Compiled by: Jack Foley
Q. You’d played Wendy in a drama school production
of Peter Pan, so playing Sylvia Llewelyn Davies was quite apt,
A. I’d always loved the story of Peter Pan, I really
grew up on it. So when this came around I was so thrilled to read
something that for the first time gave us some kind of an insight
into who JM Barrie was, and what motivated and inspired him to
create the story of Peter Pan. I’m tremendously proud of
the film, because I think it is very subtle, loving and affectionate,
offering a take on Barrie and his life that I don’t think
we’ve necessarily seen before.
Q. Was Sylvia’s life easy for you to research?
A. There isn’t a huge amount on her. I gathered
as much background information as I could in terms of her family
and where they had come from, and obviously there were some actors
among them, so I was very interested in that. But there wasn’t
a lot on Sylvia herself. The one thing I did find was an account
in a book on Barrie which said that at dinner parties she always
insisted that her children were there as well.
This was a pretty outrageous thing back then, because children
were supposed to be seen and not heard. I really loved that because
it reminded me of my own mother, and of myself too. I’ve
always got my children hanging off me so I loved that insight
because it made me feel that this was a hands-on mother who would
just be herself and not do something in terms of what society
dictated she should.
Q. So you identify your own mum with Sylvia then?
A. I drew a lot of inspiration from my mother. I’m
one of four children, and my mother did everything with us. I
remember all of us being bundled onto buses and going on day trips,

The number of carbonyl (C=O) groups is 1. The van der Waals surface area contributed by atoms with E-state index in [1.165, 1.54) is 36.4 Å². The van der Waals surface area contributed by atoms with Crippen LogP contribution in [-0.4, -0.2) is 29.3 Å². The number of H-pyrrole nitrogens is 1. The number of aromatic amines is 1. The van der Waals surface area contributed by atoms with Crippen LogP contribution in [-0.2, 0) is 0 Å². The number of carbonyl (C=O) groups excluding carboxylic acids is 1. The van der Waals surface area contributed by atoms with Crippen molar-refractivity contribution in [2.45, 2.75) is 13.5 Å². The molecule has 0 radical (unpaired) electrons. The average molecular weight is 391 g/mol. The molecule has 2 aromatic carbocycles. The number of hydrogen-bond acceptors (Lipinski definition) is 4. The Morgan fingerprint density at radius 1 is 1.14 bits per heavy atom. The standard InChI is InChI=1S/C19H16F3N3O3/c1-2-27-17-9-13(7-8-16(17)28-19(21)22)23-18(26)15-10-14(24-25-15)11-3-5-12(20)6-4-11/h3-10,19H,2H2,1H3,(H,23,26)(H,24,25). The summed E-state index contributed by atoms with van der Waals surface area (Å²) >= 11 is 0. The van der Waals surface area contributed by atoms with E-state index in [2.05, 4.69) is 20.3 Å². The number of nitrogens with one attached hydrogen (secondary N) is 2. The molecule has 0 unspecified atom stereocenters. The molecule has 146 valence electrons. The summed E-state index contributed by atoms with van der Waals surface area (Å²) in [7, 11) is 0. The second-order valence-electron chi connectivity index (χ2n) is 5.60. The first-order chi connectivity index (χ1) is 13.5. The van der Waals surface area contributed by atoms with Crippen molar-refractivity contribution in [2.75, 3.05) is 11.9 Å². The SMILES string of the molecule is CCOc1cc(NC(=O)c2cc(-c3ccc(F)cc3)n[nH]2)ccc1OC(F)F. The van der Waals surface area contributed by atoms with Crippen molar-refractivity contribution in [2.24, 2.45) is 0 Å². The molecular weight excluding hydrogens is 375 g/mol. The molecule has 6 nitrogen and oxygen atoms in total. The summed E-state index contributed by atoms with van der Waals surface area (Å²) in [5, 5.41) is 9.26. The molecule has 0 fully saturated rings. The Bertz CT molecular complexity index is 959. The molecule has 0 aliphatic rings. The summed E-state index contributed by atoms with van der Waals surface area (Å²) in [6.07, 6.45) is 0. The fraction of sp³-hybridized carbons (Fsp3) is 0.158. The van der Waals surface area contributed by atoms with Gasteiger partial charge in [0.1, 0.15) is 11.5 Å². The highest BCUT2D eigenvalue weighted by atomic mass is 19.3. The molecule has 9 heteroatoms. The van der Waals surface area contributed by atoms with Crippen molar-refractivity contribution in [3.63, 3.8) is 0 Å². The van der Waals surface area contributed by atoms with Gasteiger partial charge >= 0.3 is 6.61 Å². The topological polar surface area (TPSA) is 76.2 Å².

and tearing around in fields and adventuring in the same way that
the Llewelyn Davies boys do.
Q. As you have suggested, being a mother yourself must
surely affect how you play a role like this, doesn’t it?
A. I don’t think I could have played Sylvia if
I wasn’t a parent. Finding Neverland was shot during the
summer of 2002 and my daughter hadn’t even turned two when
we started making the film.
She’s four next week, and my son will be nearly one by the
time the movie is released, so it is particularly odd for me watching
it again because what I noticed in myself is that the instincts
that I had as an actor, with the boys, do in fact mirror my own
instincts physically with my own son.
It’s extraordinary to see how I seem to always be physically
in touch with the boys in some way, which I really love, I was
delighted to see that I had done that when we made the film. I
was constantly moving their hair out of their eyes, or straightening
up their clothes. I like that, because it is similar to me, I
am a hands-on parent in those sort of ways. So yes, being a mum
in real life made a huge difference to me.
Q. How does motherhood affect the choices of roles you
A. It makes me respond to different things in different
ways, and it also makes me pull away from doing things that are
particularly violent. I find that recurring a lot, with scripts
that have a lot of violence, or anything happening to a child
in them, I almost can’t finish reading them. I find them
Q. You and Johnny Depp share
a rather chaste on screen relationship here. Was there no pressure